"A year ago, I would probably have gotten a maximum of 105,000, because the course was around 1:10 for a long time," says Rissanen.

When she transferred her money on 22 June, the Riksbank's exchange rate was SEK 11.74 per euro. Exactly one year earlier, it was SEK 10.67. This gave Rissanen an extra SEK 10,000.

She says that she has followed currency developments closely.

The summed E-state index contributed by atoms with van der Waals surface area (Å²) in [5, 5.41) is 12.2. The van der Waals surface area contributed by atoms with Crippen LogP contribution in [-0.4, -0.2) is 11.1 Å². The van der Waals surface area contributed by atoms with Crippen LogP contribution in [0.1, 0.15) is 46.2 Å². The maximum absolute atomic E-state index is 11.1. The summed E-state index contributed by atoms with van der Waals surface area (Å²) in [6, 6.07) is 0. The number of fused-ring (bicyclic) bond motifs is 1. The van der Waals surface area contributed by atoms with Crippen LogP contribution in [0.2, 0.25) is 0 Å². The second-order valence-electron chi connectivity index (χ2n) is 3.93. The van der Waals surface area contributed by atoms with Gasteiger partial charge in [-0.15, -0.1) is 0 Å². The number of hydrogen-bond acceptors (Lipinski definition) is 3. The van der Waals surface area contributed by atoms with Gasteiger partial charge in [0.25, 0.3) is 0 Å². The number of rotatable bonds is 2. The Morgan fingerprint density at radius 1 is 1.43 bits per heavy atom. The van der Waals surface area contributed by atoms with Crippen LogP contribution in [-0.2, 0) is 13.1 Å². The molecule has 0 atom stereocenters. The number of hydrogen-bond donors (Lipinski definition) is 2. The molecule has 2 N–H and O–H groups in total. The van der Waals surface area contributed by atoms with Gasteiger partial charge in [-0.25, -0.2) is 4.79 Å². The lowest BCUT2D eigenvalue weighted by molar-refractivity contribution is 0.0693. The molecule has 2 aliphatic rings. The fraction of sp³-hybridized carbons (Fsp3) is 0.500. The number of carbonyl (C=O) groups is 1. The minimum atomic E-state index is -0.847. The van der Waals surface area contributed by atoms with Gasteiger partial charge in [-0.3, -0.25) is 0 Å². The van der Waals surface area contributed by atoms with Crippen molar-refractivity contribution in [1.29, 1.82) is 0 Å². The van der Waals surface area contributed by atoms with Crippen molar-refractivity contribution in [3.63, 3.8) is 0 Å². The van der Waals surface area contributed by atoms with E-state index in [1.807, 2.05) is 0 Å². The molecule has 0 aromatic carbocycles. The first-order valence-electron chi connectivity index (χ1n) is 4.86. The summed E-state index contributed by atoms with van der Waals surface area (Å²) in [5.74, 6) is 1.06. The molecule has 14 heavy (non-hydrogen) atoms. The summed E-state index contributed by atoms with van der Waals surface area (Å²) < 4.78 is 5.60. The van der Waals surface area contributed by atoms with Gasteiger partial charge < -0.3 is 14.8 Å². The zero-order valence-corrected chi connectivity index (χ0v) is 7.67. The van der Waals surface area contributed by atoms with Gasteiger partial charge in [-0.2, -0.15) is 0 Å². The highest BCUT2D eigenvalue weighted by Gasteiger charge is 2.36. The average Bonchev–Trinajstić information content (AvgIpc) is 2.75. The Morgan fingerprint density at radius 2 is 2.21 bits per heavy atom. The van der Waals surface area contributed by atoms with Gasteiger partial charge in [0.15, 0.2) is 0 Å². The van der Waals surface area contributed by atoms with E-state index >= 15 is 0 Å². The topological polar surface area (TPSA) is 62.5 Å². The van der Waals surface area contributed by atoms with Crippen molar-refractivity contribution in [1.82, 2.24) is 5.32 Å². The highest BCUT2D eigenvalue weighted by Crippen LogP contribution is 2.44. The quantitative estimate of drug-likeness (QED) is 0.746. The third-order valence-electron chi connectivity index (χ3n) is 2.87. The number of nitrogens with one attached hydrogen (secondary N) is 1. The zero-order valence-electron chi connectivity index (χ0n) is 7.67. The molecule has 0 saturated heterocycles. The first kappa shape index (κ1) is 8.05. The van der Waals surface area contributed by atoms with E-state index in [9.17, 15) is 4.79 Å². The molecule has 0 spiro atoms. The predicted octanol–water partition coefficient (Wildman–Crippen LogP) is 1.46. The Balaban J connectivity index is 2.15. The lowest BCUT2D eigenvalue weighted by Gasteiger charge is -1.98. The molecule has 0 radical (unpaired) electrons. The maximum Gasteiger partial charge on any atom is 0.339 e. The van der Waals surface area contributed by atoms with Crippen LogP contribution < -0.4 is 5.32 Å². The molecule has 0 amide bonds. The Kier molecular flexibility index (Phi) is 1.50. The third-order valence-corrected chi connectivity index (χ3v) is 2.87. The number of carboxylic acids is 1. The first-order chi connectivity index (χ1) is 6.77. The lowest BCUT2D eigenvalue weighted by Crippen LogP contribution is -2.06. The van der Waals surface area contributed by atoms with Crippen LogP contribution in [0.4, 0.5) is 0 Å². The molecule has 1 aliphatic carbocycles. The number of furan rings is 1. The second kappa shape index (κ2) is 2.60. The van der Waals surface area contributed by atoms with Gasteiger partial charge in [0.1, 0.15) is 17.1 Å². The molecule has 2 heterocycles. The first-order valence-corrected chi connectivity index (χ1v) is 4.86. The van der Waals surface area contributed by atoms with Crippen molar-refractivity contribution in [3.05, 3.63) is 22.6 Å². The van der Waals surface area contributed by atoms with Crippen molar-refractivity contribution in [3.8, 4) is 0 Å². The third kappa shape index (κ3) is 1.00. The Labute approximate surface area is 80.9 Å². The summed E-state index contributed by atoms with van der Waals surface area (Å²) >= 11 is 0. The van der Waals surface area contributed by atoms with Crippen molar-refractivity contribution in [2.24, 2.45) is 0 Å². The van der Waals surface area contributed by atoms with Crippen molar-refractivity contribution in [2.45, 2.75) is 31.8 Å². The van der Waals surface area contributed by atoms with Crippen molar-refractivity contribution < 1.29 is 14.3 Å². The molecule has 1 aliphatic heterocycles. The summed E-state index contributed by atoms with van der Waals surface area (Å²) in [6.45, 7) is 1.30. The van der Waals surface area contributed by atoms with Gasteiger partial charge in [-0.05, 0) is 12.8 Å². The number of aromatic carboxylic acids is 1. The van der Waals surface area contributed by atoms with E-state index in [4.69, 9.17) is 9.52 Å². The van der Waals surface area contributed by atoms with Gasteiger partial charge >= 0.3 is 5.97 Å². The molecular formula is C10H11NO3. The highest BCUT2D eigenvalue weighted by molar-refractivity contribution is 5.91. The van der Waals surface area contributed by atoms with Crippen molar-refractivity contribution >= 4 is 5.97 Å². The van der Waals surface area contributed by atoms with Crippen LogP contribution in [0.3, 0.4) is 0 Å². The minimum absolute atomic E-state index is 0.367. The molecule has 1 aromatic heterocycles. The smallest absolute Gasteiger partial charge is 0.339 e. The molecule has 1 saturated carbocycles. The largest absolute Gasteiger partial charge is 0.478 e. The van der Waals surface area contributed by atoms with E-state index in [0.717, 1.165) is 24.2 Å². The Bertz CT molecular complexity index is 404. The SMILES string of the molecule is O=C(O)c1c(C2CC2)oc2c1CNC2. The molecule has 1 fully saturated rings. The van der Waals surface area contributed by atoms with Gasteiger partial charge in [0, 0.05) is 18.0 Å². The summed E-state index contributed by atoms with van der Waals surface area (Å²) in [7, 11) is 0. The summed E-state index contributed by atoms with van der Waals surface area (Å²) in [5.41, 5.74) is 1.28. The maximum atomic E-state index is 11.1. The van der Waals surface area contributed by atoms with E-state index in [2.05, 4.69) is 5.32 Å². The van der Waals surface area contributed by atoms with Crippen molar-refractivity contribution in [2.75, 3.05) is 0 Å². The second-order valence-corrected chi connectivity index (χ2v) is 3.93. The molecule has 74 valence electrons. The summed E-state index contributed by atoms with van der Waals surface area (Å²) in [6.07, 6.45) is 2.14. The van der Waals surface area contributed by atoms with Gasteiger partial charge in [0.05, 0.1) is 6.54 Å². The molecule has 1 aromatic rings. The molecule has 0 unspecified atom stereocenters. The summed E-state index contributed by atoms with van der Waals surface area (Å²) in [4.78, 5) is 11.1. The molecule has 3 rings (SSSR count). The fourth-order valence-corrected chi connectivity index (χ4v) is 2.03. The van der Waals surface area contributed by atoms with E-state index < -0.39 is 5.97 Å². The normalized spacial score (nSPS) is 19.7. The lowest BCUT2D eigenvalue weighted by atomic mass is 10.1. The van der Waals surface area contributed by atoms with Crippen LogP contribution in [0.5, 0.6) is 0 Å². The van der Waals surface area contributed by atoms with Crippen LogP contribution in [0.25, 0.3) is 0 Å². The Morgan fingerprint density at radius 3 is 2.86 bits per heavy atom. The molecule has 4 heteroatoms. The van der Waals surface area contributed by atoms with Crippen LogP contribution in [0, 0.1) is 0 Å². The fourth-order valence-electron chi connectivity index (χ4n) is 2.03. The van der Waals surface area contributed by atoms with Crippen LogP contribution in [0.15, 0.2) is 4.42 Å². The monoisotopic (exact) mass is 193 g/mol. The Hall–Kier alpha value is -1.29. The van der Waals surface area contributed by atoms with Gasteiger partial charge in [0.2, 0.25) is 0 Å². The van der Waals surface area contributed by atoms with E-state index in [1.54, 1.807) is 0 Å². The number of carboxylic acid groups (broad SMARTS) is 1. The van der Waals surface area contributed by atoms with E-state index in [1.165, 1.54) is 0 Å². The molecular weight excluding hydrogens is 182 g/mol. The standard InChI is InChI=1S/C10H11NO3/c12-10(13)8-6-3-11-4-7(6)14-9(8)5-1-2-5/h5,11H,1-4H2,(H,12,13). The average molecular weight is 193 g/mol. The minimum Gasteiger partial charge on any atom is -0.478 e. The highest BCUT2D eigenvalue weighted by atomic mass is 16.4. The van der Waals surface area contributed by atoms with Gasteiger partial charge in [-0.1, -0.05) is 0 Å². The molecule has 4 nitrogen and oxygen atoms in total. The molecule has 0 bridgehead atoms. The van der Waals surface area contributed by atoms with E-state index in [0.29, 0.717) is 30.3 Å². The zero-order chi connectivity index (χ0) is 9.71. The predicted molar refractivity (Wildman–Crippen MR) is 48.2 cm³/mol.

"I've been thinking about which account I made my purchases from – from my Swedish salary account, or from my euro account in Finland. Lately, I have preferred to use my savings in euros, because the krona has not been favourable.

Large differences in banks' exchange rates

However, there can be large differences in banks' exchange rates, which is why a consumer should compare banks' fees carefully. On the Swedish Consumer Agency's website, you can compare banks' fees free of charge.